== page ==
For this week’s segment, we reflect on Daniel’s milestone, raise our pitchforks against the Eastern media bias, and speculate on the potential return of Nikita Tryamkin. We also touch on Dorsett’s tragic retirement.
When Nikita Tryamkin inked a three year deal with Avtomobilist of the KHL in April, it seemed improbable that we’d see him back in a Canucks jersey.
Those slim chances may have been slightly boosted after Sunday when Tryamkin’s agent Mark Gandler spoke to Jason Brough of The Athletic.
Despite having no out clause in the three year deal, this soundbite from Gandler indicates that a mutual termination is possible. While such a possibility remains far-fetched, it opens the door just a crack for a potential return.
The Canucks could certainly use Tryamkin as well, with the 6’7″ defenceman racking up 21 points in 36 games. Avtomobilist’s new captain has also won the KHL defenceman of the month award in consecutive months.
NHL fan voting for January’s all-star game opened up this weekend with a highly controversial ballot decision.
Boeser wasn’t the only rookie star left off the ballot either; as Islanders centre Mathew Barzal was also snubbed. With the pair scoring 25 and 24 points respectively, it’s surprising to see their names missing when looking at all-star nominees.
If this lack of recognition wasn’t frustrating enough, take a look at the NHL’s November highlight package for young stars.
As surprising as it is, you won’t find a single highlight from November’s rookie of the month.
I guess effortless snipes like the one below just aren’t exciting enough.
Daniel Sedin capped off a dominant power play shift in Thursday night’s game against Nashville with a five-hole goal to notch his 1,000th career NHL point.
Daniel was honoured in a touching pregame ceremony before Saturday night’s tilt against the Leafs.
Before I go on about Daniel, huge props to the Canucks organization for incorporating Dorsett in such a meaningful way. While we’ll have more on Dorsett later, it was so right to see him present the honorary silver puck.
As for Daniel, enough can’t be said about the way he and Henrik blossomed into stars. The pair had to overcome an indescribable amount of scrutiny and pressure to take over as the faces of this franchise.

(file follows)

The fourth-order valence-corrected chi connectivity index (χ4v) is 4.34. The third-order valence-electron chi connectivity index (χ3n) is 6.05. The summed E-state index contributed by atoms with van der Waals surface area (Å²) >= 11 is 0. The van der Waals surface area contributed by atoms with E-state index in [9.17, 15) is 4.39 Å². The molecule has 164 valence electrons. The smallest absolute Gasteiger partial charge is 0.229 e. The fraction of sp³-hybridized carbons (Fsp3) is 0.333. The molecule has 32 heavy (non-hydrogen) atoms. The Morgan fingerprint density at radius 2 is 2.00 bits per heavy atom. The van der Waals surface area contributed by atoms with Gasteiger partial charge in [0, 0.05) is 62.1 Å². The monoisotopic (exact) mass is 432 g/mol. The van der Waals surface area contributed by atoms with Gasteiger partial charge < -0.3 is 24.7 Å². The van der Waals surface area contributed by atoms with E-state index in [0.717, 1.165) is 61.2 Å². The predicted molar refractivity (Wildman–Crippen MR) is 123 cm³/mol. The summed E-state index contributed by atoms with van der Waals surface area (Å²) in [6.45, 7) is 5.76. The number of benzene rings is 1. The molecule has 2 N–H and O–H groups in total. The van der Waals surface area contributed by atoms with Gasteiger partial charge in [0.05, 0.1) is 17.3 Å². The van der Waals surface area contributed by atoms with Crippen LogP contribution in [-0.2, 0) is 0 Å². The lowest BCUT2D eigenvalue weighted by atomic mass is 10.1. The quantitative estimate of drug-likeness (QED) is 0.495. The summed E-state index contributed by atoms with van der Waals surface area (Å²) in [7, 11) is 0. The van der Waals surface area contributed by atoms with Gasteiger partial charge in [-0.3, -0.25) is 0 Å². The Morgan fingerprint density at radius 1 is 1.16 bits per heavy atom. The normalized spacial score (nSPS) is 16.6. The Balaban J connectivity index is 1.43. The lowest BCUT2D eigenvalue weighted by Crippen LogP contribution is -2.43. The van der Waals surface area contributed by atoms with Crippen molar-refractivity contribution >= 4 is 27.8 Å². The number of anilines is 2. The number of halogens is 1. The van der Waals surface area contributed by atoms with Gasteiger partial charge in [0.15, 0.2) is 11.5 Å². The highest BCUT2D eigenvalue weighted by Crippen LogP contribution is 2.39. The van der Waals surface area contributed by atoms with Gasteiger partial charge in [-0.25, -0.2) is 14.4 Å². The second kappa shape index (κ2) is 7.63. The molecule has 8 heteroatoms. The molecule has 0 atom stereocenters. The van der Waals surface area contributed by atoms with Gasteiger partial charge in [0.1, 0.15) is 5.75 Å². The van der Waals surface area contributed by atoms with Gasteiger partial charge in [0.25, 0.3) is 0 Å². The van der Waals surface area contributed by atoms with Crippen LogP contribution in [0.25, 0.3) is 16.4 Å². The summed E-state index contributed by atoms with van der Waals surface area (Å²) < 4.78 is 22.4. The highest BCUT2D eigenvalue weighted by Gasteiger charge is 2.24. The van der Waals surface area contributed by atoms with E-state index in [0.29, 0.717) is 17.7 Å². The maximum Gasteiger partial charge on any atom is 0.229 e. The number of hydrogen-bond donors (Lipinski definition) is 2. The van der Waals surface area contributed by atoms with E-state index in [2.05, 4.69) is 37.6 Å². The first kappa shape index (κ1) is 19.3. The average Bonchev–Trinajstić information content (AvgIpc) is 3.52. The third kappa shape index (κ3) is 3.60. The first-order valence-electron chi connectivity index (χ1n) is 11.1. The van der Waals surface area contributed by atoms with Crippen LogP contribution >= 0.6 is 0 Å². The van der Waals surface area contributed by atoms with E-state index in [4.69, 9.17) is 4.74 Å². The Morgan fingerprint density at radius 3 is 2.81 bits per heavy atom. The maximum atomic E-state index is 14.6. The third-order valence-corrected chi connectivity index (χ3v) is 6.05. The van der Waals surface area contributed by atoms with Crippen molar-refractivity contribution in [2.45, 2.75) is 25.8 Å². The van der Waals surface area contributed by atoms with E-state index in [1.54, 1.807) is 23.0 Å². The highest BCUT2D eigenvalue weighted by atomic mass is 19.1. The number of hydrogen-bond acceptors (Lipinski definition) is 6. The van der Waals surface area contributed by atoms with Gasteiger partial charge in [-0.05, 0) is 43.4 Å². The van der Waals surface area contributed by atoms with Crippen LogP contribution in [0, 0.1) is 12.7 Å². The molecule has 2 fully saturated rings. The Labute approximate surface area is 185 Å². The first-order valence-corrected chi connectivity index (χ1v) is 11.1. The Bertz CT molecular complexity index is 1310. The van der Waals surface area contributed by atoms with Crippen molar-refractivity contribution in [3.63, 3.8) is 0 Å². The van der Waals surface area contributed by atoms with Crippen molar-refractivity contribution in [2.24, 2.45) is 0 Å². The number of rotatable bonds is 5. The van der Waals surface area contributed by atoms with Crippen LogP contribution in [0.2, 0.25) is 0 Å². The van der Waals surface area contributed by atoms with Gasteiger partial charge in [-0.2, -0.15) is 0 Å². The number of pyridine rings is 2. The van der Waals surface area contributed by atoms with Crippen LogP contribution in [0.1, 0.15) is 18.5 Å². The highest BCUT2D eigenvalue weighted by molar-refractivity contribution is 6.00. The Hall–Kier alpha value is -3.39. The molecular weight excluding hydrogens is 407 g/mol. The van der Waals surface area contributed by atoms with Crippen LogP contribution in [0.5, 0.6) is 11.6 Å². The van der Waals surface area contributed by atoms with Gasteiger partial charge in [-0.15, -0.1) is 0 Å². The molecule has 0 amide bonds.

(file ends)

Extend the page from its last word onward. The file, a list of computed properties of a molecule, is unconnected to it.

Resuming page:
The twins’ resiliency has also been apparent in their performance this year. Despite seeing their ice time significantly reduced, the two are still on pace for 48 points each. It’s awesome to see the twins quietly succeed when some around town were already writing them off as washed up.
Markstrom nearing shutout record
Jacob Markstrom‘s 35 save performance in a 2-1 win over the Leafs was overshadowed by the one puck he didn’t stop. James Van Riemsdyk tipped one home with 2:52 left in the 3rd period to get the Leafs on the board.
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That goal marked the 130th career NHL start for Markstrom without a shutout- second only to Eldon “Pokey” Reddick for the NHL record. For whatever reason, Markstrom just hasn’t been able to slam the door completely. If I were to wager a guess, I think it has more to do with Markstrom’s mental strength than talent.
Mental weakness has been the source of countless soft goals throughout his Canucks tenure. The common theme with these goals has been that the vast majority are either at the very start or very end of the game.
Looking forward, Markstrom will have to overcome his nervousness to get the monkey off the back.
He better hurry as well; he’s only got two games left to make it happen.
A season filled with highs and lows came to a grinding halt this past week for Derek Dorsett. In fact, Derek’s whole career came to an unfortunate end.
After experiencing neck stiffness a week and a half ago, Dorsett met with two Vancouver doctors last week to look into the root of the problem.
Thursday morning it was announced in a press release that Dorsett was retiring from professional hockey. Dorsett had developed a cervical disc herniation following last year’s neck surgery. Given his prior neck injury and new herniation, it was decided that it was too risky to come back to NHL hockey.
As devastating as it must have been, Dorsett definitely made the right call on this one. Derek’s long-term health is far more valuable than NHL hockey.
While he’s made the decision to step away, the loss will be felt both on and off the ice. The player’s reactions in the video below show just how much he meant to the team.
Moments like this prove just how cruel the game of hockey is. One freak accident or injury can jeopardize a player’s entire career. These are the stories that coaches are referring to when they talk about treating every shift like it’s your last.
If there was ever a player that followed that motto it was Dorsett. Best of luck moving forward Derek.